What were identity cards?
Identity cards (or National Registration Cards) were introduced by the government during World War II. Written on them was the owner’s name, date of birth, address and any changes of address.
Why were they important?
Identity cards had a number of different uses. For example, the government could use them to check which men were old enough to go to war and fight for their country. If a family was separated following a bombing or evacuation the address details listed on the card could help to reunite them. The identity cards also had to be presented to the shopkeeper alongside the owner’s ration book, so that he could see the right person was getting the food.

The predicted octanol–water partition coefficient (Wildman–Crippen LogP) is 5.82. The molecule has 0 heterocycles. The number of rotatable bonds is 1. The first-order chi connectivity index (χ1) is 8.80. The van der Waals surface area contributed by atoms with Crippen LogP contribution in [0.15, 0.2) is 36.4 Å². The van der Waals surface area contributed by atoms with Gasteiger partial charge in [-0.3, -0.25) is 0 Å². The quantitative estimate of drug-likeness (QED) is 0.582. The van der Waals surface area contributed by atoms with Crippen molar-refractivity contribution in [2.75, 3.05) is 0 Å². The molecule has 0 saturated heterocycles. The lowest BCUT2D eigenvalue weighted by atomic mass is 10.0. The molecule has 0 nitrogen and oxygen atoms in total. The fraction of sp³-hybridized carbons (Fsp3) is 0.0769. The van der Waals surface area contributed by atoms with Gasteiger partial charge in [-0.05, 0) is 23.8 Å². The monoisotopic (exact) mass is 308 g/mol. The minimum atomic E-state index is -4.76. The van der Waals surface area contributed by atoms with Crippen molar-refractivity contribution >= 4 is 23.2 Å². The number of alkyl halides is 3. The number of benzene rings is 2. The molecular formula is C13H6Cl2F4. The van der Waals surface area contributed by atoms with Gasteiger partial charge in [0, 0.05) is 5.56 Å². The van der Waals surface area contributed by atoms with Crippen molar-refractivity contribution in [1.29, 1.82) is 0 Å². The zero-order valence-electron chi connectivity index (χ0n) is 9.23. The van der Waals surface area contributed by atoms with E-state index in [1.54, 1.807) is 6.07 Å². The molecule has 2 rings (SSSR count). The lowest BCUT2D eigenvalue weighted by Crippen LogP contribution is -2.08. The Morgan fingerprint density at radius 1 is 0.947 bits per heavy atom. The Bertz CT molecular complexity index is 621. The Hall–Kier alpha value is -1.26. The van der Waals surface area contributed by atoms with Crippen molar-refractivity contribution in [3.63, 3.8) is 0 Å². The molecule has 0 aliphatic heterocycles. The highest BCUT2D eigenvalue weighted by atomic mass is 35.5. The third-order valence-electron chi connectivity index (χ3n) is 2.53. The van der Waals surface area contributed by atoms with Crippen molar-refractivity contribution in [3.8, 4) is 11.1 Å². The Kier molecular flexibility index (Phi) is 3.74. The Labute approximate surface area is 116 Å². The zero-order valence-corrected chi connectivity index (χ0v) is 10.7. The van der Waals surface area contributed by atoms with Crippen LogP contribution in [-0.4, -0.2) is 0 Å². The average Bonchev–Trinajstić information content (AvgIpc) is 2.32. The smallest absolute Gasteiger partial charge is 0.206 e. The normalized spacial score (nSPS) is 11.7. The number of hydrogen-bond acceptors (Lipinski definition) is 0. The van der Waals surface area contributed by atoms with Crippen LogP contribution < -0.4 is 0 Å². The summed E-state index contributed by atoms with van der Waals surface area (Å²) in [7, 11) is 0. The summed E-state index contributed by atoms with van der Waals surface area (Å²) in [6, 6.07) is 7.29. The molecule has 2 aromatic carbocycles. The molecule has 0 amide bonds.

Did everyone have to have one?
Both adults and children were given identity cards. They were all brown coloured until 1943 when adults were supplied with blue cards.
When did they stop being used?
In 1952 the identity card scheme was abolished.